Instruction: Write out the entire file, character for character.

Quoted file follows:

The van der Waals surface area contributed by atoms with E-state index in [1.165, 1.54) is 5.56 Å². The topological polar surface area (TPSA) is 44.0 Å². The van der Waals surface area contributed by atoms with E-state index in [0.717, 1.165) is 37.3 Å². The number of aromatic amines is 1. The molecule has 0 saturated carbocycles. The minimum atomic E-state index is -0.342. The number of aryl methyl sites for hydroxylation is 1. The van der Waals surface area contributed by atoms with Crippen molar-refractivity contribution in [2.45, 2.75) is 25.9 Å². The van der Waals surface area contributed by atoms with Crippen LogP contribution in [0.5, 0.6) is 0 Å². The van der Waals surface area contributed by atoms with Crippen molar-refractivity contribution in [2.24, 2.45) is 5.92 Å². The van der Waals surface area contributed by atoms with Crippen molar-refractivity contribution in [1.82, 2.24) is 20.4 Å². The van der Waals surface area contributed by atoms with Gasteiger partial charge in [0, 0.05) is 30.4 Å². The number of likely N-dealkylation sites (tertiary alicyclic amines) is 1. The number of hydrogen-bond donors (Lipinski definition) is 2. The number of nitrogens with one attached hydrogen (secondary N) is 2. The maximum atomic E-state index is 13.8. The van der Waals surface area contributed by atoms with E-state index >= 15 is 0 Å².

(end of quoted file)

The van der Waals surface area contributed by atoms with E-state index in [1.165, 1.54) is 5.56 Å². The topological polar surface area (TPSA) is 44.0 Å². The van der Waals surface area contributed by atoms with E-state index in [0.717, 1.165) is 37.3 Å². The number of aromatic amines is 1. The molecule has 0 saturated carbocycles. The minimum atomic E-state index is -0.342. The number of aryl methyl sites for hydroxylation is 1. The van der Waals surface area contributed by atoms with Crippen molar-refractivity contribution in [2.45, 2.75) is 25.9 Å². The van der Waals surface area contributed by atoms with Crippen LogP contribution in [0.5, 0.6) is 0 Å². The van der Waals surface area contributed by atoms with Crippen molar-refractivity contribution in [2.24, 2.45) is 5.92 Å². The van der Waals surface area contributed by atoms with Crippen molar-refractivity contribution in [1.82, 2.24) is 20.4 Å². The van der Waals surface area contributed by atoms with Gasteiger partial charge in [0, 0.05) is 30.4 Å². The number of likely N-dealkylation sites (tertiary alicyclic amines) is 1. The number of hydrogen-bond donors (Lipinski definition) is 2. The number of nitrogens with one attached hydrogen (secondary N) is 2. The maximum atomic E-state index is 13.8. The van der Waals surface area contributed by atoms with E-state index >= 15 is 0 Å².